Can You Sue a Drug Company for Opioid Addiction?
As the opioid crisis spins out of control, people are looking for ways to rein in the epidemic and for ways to hold accountable those responsible. Individuals are suing their doctors for contributing to an opiate addiction, and cities, counties, and states are suing drug manufacturers for creating a flood of opiates.
But can a single person or class of individuals hold a drug company legally responsible for an opioid addiction?
Suing a drug manufacturer for a drug's danger or its addictive properties will generally take the shape of a product liability lawsuit, whereby a manufacturer can be held liable for a dangerous or defective product. There are three ways to hold a drug manufacturer liable based on pharmaceutical drug liability:
- Defects in Design: Alleging a drug poses an unreasonable risk to consumers even if it is manufactured and used as intended. These include only foreseeable risks, and a drug company could be held liable if it knew about and ignored those risks. These lawsuits against pharmaceutical companies are rare, because as long as some safe use of the drug exists, the manufacturer generally can't be held liable.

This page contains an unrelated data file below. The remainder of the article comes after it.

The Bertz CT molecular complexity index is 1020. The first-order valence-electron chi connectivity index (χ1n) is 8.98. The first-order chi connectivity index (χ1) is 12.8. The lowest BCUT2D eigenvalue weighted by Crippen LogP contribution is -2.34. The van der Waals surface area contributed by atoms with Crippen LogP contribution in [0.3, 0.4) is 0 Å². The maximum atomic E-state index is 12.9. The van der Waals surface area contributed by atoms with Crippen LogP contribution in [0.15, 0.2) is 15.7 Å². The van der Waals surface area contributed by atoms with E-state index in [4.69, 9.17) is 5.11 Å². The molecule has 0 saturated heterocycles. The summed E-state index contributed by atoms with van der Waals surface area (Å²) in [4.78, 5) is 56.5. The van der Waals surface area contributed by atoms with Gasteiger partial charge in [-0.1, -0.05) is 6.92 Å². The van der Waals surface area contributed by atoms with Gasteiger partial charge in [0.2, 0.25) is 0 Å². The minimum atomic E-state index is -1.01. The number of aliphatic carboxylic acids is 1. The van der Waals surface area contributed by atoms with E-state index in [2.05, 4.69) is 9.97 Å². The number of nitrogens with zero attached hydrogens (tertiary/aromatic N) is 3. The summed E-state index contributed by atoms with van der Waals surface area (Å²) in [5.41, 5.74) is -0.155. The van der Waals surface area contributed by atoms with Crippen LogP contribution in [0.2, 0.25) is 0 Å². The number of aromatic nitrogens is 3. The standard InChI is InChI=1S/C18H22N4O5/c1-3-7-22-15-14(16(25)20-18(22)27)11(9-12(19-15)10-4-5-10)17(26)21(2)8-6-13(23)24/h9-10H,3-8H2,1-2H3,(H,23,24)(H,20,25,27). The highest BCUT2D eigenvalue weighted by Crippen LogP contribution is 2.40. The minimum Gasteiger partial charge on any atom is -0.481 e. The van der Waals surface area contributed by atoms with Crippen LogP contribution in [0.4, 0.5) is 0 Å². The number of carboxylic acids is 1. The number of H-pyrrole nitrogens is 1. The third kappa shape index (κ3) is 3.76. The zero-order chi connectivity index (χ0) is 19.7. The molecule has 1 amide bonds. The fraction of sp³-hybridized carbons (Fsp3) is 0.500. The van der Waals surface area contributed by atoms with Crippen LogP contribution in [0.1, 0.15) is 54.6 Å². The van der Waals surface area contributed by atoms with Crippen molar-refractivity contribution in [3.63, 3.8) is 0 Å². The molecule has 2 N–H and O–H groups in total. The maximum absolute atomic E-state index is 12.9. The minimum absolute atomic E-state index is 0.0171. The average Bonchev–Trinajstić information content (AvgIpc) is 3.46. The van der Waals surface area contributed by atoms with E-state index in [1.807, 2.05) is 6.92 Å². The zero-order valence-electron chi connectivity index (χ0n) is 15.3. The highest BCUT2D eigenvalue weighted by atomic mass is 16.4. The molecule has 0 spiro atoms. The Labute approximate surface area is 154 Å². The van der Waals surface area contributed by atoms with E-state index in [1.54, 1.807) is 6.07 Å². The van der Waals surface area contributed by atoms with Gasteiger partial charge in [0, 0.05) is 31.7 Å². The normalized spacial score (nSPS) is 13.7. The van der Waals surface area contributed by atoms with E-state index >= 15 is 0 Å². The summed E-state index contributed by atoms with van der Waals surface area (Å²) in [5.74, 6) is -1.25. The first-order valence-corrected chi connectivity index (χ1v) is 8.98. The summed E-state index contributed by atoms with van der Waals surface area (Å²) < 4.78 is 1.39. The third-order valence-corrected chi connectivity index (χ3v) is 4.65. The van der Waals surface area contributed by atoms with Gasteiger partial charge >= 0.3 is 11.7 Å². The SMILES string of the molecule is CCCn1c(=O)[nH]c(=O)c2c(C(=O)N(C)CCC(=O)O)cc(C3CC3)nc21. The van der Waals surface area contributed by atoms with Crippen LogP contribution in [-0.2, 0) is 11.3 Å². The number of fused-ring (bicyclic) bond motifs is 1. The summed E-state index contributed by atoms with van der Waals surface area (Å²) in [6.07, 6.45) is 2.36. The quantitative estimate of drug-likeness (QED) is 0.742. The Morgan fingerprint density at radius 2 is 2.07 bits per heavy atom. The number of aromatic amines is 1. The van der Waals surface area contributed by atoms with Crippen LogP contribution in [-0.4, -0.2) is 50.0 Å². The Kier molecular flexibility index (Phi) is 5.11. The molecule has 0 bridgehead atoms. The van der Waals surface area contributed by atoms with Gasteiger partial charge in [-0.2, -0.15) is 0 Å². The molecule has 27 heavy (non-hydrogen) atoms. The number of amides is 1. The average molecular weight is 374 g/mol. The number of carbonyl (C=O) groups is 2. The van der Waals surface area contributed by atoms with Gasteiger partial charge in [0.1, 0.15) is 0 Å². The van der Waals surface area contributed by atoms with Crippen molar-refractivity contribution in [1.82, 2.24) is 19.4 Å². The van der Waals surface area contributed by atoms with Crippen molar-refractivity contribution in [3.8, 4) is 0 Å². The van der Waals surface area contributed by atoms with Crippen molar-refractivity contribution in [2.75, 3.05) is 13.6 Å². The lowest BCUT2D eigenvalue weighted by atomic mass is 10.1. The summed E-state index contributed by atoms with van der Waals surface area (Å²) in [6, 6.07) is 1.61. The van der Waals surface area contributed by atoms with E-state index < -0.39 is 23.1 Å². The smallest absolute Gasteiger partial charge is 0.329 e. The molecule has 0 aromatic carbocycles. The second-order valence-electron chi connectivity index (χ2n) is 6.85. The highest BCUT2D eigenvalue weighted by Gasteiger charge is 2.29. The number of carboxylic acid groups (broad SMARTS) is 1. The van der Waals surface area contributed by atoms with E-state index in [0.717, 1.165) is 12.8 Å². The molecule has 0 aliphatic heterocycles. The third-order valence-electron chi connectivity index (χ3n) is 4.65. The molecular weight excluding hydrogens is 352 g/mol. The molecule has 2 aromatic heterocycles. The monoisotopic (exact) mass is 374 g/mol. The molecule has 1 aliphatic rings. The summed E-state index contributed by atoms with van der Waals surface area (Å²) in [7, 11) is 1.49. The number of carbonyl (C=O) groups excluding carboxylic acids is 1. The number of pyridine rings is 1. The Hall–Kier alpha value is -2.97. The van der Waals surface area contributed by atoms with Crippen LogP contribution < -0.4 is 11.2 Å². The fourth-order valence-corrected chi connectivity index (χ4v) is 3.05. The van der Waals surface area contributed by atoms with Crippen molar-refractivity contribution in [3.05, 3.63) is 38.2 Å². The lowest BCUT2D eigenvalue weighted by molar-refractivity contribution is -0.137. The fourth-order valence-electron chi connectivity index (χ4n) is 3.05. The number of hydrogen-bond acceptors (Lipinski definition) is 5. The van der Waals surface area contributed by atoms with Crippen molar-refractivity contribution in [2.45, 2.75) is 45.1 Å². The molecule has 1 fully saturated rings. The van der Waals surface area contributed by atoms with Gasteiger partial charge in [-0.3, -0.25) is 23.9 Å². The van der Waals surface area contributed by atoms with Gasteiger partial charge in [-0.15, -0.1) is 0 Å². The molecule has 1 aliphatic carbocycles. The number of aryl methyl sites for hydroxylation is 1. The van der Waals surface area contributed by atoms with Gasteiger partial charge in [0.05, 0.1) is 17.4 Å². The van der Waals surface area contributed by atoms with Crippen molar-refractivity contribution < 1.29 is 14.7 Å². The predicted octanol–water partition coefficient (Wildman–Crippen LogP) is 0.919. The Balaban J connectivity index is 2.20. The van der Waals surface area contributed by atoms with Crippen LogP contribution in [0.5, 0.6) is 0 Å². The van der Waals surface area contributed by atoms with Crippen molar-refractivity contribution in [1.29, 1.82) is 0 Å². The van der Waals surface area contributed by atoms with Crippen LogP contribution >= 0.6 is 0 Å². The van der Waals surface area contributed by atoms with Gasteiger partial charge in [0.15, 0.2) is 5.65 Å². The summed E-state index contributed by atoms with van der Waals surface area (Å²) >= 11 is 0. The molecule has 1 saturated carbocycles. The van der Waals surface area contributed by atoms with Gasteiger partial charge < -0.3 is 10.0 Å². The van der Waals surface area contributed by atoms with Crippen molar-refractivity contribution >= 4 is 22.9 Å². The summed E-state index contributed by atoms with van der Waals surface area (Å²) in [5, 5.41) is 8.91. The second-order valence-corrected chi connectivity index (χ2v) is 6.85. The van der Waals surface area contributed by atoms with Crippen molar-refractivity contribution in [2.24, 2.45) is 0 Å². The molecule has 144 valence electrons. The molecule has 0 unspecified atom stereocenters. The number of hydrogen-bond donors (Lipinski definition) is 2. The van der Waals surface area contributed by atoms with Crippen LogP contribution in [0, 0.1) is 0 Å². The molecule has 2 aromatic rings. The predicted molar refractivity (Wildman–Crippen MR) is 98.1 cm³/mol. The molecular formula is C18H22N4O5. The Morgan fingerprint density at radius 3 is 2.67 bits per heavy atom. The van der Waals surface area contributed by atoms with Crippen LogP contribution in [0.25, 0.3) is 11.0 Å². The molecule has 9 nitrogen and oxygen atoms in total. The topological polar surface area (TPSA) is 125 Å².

- Defects in Manufacturing: Alleging a mistake in the production of a drug that renders it a danger to consumers. These lawsuits generally arise when medication is contaminated at a processing facility, like when GlaxoSmithKline had to pay $41 million to settle lawsuits about drugs manufactured at its former factory in Puerto Rico. These also may not apply in opiate addiction cases, if the drugs involved were properly manufactured.
- Defects in Warnings: Alleging a drug company's failure to properly warn consumers of known risks in using its medications. Drug companies could be held liable for providing inadequate warnings, inaccurate warnings, or no warnings at all. This is most commonly cited in pharmaceutical company lawsuits when consumers sue for prescription drug side effects. But may also be applicable to cases where consumers have not been adequately warned about a drug's addictive properties.
If you or someone you know is addicted to an opioid or other prescription medication, you can contact an experienced personal injury attorney to review your case.